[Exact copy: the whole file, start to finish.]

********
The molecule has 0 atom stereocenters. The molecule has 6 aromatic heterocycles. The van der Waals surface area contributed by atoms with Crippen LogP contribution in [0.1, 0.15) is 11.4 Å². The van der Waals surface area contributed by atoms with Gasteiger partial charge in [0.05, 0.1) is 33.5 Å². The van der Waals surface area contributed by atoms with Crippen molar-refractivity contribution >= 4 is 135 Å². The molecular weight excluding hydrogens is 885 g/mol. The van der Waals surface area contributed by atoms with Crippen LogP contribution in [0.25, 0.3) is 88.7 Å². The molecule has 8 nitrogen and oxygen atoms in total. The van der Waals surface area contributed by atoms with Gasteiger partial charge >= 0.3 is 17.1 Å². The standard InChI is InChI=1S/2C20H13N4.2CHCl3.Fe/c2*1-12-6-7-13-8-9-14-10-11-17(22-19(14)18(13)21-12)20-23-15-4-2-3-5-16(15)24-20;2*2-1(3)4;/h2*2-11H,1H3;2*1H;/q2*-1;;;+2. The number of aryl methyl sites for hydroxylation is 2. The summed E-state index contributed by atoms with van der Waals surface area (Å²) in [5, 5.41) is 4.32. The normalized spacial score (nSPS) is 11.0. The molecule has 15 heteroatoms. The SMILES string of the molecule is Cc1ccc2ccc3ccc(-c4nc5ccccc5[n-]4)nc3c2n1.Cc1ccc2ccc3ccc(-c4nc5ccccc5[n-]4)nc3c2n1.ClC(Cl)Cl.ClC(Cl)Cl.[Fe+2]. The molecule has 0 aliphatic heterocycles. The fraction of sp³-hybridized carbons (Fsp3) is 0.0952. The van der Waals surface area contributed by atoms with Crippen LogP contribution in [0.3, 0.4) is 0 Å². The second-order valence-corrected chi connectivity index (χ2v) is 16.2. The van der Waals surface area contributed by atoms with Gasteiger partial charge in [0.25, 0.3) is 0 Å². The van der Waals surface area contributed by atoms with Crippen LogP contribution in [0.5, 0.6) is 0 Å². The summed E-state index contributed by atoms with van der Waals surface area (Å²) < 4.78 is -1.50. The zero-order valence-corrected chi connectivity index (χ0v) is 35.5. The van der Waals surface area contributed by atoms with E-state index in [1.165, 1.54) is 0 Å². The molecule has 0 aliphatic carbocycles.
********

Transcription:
The molecule has 0 atom stereocenters. The molecule has 6 aromatic heterocycles. The van der Waals surface area contributed by atoms with Crippen LogP contribution in [0.1, 0.15) is 11.4 Å². The van der Waals surface area contributed by atoms with Gasteiger partial charge in [0.05, 0.1) is 33.5 Å². The van der Waals surface area contributed by atoms with Crippen molar-refractivity contribution >= 4 is 135 Å². The molecular weight excluding hydrogens is 885 g/mol. The van der Waals surface area contributed by atoms with Crippen LogP contribution in [0.25, 0.3) is 88.7 Å². The molecule has 8 nitrogen and oxygen atoms in total. The van der Waals surface area contributed by atoms with Gasteiger partial charge >= 0.3 is 17.1 Å². The standard InChI is InChI=1S/2C20H13N4.2CHCl3.Fe/c2*1-12-6-7-13-8-9-14-10-11-17(22-19(14)18(13)21-12)20-23-15-4-2-3-5-16(15)24-20;2*2-1(3)4;/h2*2-11H,1H3;2*1H;/q2*-1;;;+2. The number of aryl methyl sites for hydroxylation is 2. The summed E-state index contributed by atoms with van der Waals surface area (Å²) in [5, 5.41) is 4.32. The normalized spacial score (nSPS) is 11.0. The molecule has 15 heteroatoms. The SMILES string of the molecule is Cc1ccc2ccc3ccc(-c4nc5ccccc5[n-]4)nc3c2n1.Cc1ccc2ccc3ccc(-c4nc5ccccc5[n-]4)nc3c2n1.ClC(Cl)Cl.ClC(Cl)Cl.[Fe+2]. The molecule has 0 aliphatic heterocycles. The fraction of sp³-hybridized carbons (Fsp3) is 0.0952. The van der Waals surface area contributed by atoms with Crippen LogP contribution in [0.3, 0.4) is 0 Å². The second-order valence-corrected chi connectivity index (χ2v) is 16.2. The van der Waals surface area contributed by atoms with Gasteiger partial charge in [0.25, 0.3) is 0 Å². The van der Waals surface area contributed by atoms with Crippen LogP contribution in [0.5, 0.6) is 0 Å². The summed E-state index contributed by atoms with van der Waals surface area (Å²) < 4.78 is -1.50. The zero-order valence-corrected chi connectivity index (χ0v) is 35.5. The van der Waals surface area contributed by atoms with E-state index in [1.165, 1.54) is 0 Å². The molecule has 0 aliphatic carbocycles.